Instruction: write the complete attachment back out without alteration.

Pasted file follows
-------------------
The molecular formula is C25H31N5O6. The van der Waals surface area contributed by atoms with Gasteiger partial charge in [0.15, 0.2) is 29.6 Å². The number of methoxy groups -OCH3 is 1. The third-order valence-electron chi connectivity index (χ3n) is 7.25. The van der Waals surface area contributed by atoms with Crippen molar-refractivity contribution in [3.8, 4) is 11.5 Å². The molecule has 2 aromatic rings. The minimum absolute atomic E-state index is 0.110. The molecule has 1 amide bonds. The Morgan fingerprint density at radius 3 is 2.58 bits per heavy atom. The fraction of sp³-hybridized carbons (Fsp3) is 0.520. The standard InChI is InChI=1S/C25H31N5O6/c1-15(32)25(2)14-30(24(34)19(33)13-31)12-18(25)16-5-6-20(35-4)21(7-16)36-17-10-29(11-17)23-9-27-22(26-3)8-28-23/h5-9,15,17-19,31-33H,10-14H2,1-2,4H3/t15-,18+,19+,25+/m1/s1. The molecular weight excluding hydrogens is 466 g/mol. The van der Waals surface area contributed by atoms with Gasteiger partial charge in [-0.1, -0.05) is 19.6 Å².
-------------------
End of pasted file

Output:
The molecular formula is C25H31N5O6. The van der Waals surface area contributed by atoms with Gasteiger partial charge in [0.15, 0.2) is 29.6 Å². The number of methoxy groups -OCH3 is 1. The third-order valence-electron chi connectivity index (χ3n) is 7.25. The van der Waals surface area contributed by atoms with Crippen molar-refractivity contribution in [3.8, 4) is 11.5 Å². The molecule has 2 aromatic rings. The minimum absolute atomic E-state index is 0.110. The molecule has 1 amide bonds. The Morgan fingerprint density at radius 3 is 2.58 bits per heavy atom. The fraction of sp³-hybridized carbons (Fsp3) is 0.520. The standard InChI is InChI=1S/C25H31N5O6/c1-15(32)25(2)14-30(24(34)19(33)13-31)12-18(25)16-5-6-20(35-4)21(7-16)36-17-10-29(11-17)23-9-27-22(26-3)8-28-23/h5-9,15,17-19,31-33H,10-14H2,1-2,4H3/t15-,18+,19+,25+/m1/s1. The molecular weight excluding hydrogens is 466 g/mol. The van der Waals surface area contributed by atoms with Gasteiger partial charge in [-0.1, -0.05) is 19.6 Å².